Clear, accurate, concise writing

I’m writing this post following a very interesting talk of Jean-luc Doumont on “clear, accurate, concise writing”. This was an updated version of his previous talk on effective written documents.

I strongly advise you to review the following notes available on principiae.

I also took some notes during the talk and here is a summary of the three parts: paragraphs, sentences, and words. Jean-luc introduced this structure following a logic of constraints, i.e. the choices made for the paragraph have an influence on the sentences, etc.

At the end of this post, I’m suggesting a strategy for writing more efficiently. Don’t hesitate to drop me a line about what you think.

1. Paragraphs

The best analogy I got during the talk is between a paragraph and an efficient slide. The first sentence of the paragraph should be like the message of the slide in the title area. By announcing upfront what the paragraph is about, it prepares the reader to what comes next. It should help the reader answers these two questions: “Do I care?” and “Do I need more?”.

When a paragraph is about a list, the best way to prepare the readers is to announce the number of items and then to use the keywords “First”, “Second”, …, “Finally”:

The method has four advantages: speed, accuracy, cost, and elegance. First, the speed is... Second, the accuracy is... Third, the cost... Finally, its elegance ...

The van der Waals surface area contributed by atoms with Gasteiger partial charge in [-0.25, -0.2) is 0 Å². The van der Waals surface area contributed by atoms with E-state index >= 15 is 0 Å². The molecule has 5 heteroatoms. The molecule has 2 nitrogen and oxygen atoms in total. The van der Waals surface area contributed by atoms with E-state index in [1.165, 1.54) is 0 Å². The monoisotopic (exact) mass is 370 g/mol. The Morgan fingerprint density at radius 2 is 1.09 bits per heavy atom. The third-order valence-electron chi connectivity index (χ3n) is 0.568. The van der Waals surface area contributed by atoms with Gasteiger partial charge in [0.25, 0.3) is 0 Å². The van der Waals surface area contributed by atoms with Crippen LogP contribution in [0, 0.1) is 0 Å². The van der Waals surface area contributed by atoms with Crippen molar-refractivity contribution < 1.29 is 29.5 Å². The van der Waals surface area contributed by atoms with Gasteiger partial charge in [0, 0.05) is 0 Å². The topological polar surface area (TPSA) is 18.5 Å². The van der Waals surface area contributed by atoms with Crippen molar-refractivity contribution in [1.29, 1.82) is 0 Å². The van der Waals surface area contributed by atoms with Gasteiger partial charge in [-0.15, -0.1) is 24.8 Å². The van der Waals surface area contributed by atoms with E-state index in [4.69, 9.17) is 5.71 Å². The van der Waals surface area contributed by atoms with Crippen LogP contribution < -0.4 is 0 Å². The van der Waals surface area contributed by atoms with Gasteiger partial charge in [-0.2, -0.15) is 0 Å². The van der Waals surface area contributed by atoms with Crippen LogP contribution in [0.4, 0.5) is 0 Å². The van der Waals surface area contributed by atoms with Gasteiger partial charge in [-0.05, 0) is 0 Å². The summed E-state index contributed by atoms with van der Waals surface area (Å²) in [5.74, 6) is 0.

When using figures to illustrate your work, the best way to write your text is as if you don’t have them in your manuscript. Let’s take the following example often seen in papers to illustrate this point: “Figure 4 shows the results of the experiments. These results are in good agreement with the model of Eq.5.” When reading the first sentence, the reader will have a look at the figure and then come back to read the rest. After the second sentence, he will ask himself if there is indeed a good agreement and will go back to the figure. To avoid this inefficiency, we should write instead: “The experimental results agree with the model of Eq.5 (Figure 4).”

When beginning a section, we shouldn’t assume that the reader has the title of the section in mind. Therefore, we shouldn’t write the following

Section 2.3 The method of reduction

This method is XXX

Instead, we should repeat the full name of the method. The reason is that someone who reads the entire text generally don’t bother reading the section titles. Never received an e-mail where the sender begins the body referring to the object?

From: Prof. Smith
Object: Conference in Paris

Do you think we should go?

As explained in the handout of Jean-luc, there is an important concept about how to connect the sentences: either in parallel or serial.  Parallel is great when you talk repeatedly about something, for example to list advantages. Serial is easier to use when starting a paragraph or to introduce an idea with what people knows.

The creativity in a paragraph should be introduced through the verbs. The thesaurus will be useful for this but here are some examples.

  • describe: characterize, define, detail, illustrate, outline, specify;
  • present: introduce, show, display, give;
  • demonstrate: determine, establish, indicate, prove, validate.

2. Sentences